Saralieva Z. H. -M., Zakharova L. N. Women as personnel of a modern enterprise: the value aspec, P. 45-57

The paper presents a comparative analysis of an enterprise’s organizational culture per-ception and values of female workers who are employed at an innovative enterprise compared with the one suffering from long-time modernization problems in terms of its organ-izational development. The paper looks into the key features typical of Russia’s transitive economy. These features are characterized by changes of a management paradigm and the need for domestic enterprises to become innovative.
The effect of these factors changes the requirements the staff should meet, creates organizational stress and reduces viability of enterprises. The gender aspect of how enterprises adapt to new organizational conditions is, however, unexplored. At the same time, coexistence of enterprises that succeeded in becoming innovative and those with long-term modernization difficulties provides an excellent opportunity to examine gender aspects of labor behavior under variable organizational conditions. The aim of the study was to identify the values of female workers with different levels of involvement into innovation processes. Based on the methodology devised by E. Shane, А. Zdravomyslov, S. Schwartz, K. Cameron and R. Quinn the paper views enterprise organizational culture as a socio-psychological value con-text of labor behavior where values act as behavior predictors.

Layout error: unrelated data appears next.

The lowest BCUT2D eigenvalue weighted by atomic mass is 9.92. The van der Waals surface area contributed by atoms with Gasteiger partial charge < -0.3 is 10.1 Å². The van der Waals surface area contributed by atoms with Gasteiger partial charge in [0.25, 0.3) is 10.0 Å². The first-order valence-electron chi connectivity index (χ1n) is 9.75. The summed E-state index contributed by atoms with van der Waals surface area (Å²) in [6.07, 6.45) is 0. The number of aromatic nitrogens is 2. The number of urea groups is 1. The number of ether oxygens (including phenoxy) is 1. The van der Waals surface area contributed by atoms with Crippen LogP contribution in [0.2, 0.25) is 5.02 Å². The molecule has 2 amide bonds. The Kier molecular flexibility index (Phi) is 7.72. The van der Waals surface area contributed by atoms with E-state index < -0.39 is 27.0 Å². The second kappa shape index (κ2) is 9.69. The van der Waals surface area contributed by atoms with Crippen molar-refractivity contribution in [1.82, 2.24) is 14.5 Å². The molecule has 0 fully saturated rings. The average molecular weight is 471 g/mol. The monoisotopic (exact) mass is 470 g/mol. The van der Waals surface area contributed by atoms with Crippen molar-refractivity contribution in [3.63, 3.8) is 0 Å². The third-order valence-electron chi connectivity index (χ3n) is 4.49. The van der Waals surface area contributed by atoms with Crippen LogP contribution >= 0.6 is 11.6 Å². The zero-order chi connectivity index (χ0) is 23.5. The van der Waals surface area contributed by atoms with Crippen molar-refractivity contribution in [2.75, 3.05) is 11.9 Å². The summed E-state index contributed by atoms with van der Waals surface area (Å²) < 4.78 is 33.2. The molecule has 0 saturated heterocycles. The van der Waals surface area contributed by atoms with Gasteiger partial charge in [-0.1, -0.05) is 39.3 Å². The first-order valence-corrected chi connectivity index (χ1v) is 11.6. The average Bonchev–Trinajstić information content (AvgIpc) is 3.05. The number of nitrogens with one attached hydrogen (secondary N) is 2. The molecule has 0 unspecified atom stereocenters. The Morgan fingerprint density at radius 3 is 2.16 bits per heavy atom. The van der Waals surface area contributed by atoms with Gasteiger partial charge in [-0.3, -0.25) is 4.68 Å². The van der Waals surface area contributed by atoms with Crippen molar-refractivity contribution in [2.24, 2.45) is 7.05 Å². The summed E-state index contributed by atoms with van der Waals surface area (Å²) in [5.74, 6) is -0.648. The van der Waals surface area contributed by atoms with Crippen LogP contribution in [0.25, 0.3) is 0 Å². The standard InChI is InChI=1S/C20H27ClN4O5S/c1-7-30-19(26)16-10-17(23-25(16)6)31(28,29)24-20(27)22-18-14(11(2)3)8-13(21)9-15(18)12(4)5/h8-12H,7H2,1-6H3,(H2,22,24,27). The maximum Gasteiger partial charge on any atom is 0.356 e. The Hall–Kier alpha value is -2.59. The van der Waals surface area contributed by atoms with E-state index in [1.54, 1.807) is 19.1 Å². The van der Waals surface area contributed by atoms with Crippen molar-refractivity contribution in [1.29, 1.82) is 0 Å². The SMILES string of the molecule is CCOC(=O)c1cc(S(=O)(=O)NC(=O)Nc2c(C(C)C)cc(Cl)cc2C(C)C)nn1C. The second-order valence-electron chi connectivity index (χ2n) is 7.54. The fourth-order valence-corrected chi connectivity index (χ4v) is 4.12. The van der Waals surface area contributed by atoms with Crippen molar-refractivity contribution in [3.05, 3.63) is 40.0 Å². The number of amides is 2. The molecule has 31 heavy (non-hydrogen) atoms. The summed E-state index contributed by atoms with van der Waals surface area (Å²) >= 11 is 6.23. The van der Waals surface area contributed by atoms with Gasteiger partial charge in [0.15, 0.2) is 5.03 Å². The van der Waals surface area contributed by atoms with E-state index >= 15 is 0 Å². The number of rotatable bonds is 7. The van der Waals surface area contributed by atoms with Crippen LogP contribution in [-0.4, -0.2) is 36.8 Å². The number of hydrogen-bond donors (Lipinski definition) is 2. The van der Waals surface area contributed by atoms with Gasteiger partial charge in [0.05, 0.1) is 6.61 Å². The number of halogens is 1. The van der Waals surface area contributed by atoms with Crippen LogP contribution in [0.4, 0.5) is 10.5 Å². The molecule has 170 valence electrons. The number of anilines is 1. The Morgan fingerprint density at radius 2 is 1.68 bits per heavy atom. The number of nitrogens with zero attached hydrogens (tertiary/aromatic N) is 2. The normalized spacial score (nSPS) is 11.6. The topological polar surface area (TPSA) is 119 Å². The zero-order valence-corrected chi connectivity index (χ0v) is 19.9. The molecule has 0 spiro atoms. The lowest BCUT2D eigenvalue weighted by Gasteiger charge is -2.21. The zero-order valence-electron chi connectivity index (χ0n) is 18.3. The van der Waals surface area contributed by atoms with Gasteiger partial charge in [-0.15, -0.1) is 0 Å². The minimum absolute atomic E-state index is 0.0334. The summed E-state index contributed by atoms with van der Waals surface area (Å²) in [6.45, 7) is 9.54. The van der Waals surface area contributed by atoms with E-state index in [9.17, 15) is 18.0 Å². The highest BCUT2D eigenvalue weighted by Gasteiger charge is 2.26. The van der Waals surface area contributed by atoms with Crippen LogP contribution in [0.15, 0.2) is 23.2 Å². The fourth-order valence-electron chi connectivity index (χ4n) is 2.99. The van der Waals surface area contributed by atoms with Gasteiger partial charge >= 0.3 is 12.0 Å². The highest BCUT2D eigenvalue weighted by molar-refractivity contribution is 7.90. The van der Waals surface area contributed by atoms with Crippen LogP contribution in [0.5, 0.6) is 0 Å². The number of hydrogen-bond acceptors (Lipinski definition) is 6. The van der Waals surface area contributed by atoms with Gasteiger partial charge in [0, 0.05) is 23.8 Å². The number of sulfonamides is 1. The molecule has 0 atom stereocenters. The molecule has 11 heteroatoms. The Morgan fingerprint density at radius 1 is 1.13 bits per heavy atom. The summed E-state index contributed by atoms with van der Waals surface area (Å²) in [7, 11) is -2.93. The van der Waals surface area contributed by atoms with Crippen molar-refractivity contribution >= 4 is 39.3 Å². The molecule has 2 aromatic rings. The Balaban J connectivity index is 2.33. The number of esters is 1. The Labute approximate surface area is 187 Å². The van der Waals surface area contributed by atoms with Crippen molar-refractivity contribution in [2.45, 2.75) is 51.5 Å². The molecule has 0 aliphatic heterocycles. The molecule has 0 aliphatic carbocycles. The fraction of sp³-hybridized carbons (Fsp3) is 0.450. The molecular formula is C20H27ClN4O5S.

Both women’s groups and women’s vs men’s groups of respondents were compared. The data were collected through Organizational Culture Assessment Instrument (OCAI).
It is shown that female personnel have their own specifics in value orientations, namely, greater (compared with male workers) sensitivity to requirements of market organizational conditions, if they are well-represented in organizational culture. Women more than men share the value of order that makes up an integral part of hierarchical value orientations and are more committed to relationship values which, resulting in appropriate behavior, act as a means to reduce organizational stress and escape internal competition. It is also shown that organizational culture comes as a factor which regulates manifestation of gender differences. Innovative-market culture, typical of prospective enterprises, restrains while bureaucratic-market culture, striving for clan-like changes unleashes manifestations of gender differences. The paper outlines perspectives for further studying value regulation of women’s labor behavior.
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